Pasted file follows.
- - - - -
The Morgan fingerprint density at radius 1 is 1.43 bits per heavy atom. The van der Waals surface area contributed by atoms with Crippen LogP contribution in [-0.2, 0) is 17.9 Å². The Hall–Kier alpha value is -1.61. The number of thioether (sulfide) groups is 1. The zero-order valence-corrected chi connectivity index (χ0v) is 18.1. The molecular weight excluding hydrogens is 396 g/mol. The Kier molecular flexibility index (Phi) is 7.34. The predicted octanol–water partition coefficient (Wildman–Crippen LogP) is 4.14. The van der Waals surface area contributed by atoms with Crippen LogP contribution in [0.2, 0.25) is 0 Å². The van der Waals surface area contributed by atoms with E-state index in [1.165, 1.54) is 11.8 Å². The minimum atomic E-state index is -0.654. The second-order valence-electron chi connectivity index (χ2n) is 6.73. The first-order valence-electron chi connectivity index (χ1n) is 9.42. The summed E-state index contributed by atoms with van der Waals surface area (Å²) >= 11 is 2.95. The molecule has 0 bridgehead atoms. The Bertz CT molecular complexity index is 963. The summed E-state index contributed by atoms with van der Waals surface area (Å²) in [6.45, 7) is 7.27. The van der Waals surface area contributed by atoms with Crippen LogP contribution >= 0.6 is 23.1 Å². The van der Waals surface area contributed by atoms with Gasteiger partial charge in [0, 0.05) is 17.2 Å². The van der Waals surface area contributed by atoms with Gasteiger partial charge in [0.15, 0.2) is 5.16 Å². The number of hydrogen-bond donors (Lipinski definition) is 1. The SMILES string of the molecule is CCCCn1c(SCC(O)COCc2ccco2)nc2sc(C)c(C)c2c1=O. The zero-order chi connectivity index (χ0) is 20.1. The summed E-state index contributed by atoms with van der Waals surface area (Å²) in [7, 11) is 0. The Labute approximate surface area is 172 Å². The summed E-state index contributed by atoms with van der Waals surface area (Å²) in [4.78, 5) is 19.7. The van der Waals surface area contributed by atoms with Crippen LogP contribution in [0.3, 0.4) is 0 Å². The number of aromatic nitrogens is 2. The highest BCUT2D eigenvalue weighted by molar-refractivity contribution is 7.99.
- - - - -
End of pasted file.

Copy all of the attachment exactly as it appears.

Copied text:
The Morgan fingerprint density at radius 1 is 1.43 bits per heavy atom. The van der Waals surface area contributed by atoms with Crippen LogP contribution in [-0.2, 0) is 17.9 Å². The Hall–Kier alpha value is -1.61. The number of thioether (sulfide) groups is 1. The zero-order valence-corrected chi connectivity index (χ0v) is 18.1. The molecular weight excluding hydrogens is 396 g/mol. The Kier molecular flexibility index (Phi) is 7.34. The predicted octanol–water partition coefficient (Wildman–Crippen LogP) is 4.14. The van der Waals surface area contributed by atoms with Crippen LogP contribution in [0.2, 0.25) is 0 Å². The van der Waals surface area contributed by atoms with E-state index in [1.165, 1.54) is 11.8 Å². The minimum atomic E-state index is -0.654. The second-order valence-electron chi connectivity index (χ2n) is 6.73. The first-order valence-electron chi connectivity index (χ1n) is 9.42. The summed E-state index contributed by atoms with van der Waals surface area (Å²) >= 11 is 2.95. The molecule has 0 bridgehead atoms. The Bertz CT molecular complexity index is 963. The summed E-state index contributed by atoms with van der Waals surface area (Å²) in [6.45, 7) is 7.27. The van der Waals surface area contributed by atoms with Crippen LogP contribution >= 0.6 is 23.1 Å². The van der Waals surface area contributed by atoms with Gasteiger partial charge in [0, 0.05) is 17.2 Å². The van der Waals surface area contributed by atoms with Gasteiger partial charge in [0.15, 0.2) is 5.16 Å². The number of hydrogen-bond donors (Lipinski definition) is 1. The SMILES string of the molecule is CCCCn1c(SCC(O)COCc2ccco2)nc2sc(C)c(C)c2c1=O. The zero-order chi connectivity index (χ0) is 20.1. The summed E-state index contributed by atoms with van der Waals surface area (Å²) in [7, 11) is 0. The Labute approximate surface area is 172 Å². The summed E-state index contributed by atoms with van der Waals surface area (Å²) in [4.78, 5) is 19.7. The van der Waals surface area contributed by atoms with Crippen LogP contribution in [0.3, 0.4) is 0 Å². The number of aromatic nitrogens is 2. The highest BCUT2D eigenvalue weighted by molar-refractivity contribution is 7.99.